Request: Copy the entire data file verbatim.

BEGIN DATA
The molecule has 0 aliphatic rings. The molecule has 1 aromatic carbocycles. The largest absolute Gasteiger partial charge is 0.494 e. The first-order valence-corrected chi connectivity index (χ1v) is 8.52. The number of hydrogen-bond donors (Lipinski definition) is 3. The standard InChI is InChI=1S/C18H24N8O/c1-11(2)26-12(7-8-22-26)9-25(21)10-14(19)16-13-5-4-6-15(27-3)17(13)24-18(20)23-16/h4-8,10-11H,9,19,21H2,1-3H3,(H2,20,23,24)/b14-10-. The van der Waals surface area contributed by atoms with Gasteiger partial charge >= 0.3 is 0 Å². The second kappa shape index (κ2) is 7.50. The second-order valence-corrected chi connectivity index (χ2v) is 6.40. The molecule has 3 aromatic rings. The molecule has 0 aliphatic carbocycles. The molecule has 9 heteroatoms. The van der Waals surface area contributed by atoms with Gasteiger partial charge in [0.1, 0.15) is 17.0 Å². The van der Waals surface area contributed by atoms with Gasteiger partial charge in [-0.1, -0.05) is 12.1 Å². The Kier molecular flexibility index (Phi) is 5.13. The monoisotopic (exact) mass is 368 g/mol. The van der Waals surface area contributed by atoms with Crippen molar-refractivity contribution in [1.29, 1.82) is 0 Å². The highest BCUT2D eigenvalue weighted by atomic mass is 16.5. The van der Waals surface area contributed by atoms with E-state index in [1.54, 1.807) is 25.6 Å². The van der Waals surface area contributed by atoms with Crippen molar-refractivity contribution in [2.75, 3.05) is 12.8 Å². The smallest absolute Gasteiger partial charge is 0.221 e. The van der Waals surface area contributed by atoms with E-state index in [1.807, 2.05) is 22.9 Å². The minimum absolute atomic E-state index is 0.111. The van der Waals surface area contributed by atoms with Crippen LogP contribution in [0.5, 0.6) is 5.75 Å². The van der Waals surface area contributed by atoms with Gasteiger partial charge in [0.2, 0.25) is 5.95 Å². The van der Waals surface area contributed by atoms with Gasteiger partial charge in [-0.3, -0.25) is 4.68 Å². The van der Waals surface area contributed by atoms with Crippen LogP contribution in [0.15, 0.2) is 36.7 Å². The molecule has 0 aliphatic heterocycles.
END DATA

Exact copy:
The molecule has 0 aliphatic rings. The molecule has 1 aromatic carbocycles. The largest absolute Gasteiger partial charge is 0.494 e. The first-order valence-corrected chi connectivity index (χ1v) is 8.52. The number of hydrogen-bond donors (Lipinski definition) is 3. The standard InChI is InChI=1S/C18H24N8O/c1-11(2)26-12(7-8-22-26)9-25(21)10-14(19)16-13-5-4-6-15(27-3)17(13)24-18(20)23-16/h4-8,10-11H,9,19,21H2,1-3H3,(H2,20,23,24)/b14-10-. The van der Waals surface area contributed by atoms with Gasteiger partial charge >= 0.3 is 0 Å². The second kappa shape index (κ2) is 7.50. The second-order valence-corrected chi connectivity index (χ2v) is 6.40. The molecule has 3 aromatic rings. The molecule has 0 aliphatic carbocycles. The molecule has 9 heteroatoms. The van der Waals surface area contributed by atoms with Gasteiger partial charge in [0.1, 0.15) is 17.0 Å². The van der Waals surface area contributed by atoms with Gasteiger partial charge in [-0.1, -0.05) is 12.1 Å². The Kier molecular flexibility index (Phi) is 5.13. The monoisotopic (exact) mass is 368 g/mol. The van der Waals surface area contributed by atoms with Crippen molar-refractivity contribution in [1.29, 1.82) is 0 Å². The highest BCUT2D eigenvalue weighted by atomic mass is 16.5. The van der Waals surface area contributed by atoms with E-state index in [1.54, 1.807) is 25.6 Å². The van der Waals surface area contributed by atoms with Crippen molar-refractivity contribution in [2.75, 3.05) is 12.8 Å². The smallest absolute Gasteiger partial charge is 0.221 e. The van der Waals surface area contributed by atoms with E-state index in [1.807, 2.05) is 22.9 Å². The minimum absolute atomic E-state index is 0.111. The van der Waals surface area contributed by atoms with Crippen LogP contribution in [0.5, 0.6) is 5.75 Å². The van der Waals surface area contributed by atoms with Gasteiger partial charge in [0.2, 0.25) is 5.95 Å². The van der Waals surface area contributed by atoms with Gasteiger partial charge in [-0.3, -0.25) is 4.68 Å². The van der Waals surface area contributed by atoms with Crippen LogP contribution in [0.15, 0.2) is 36.7 Å². The molecule has 0 aliphatic heterocycles.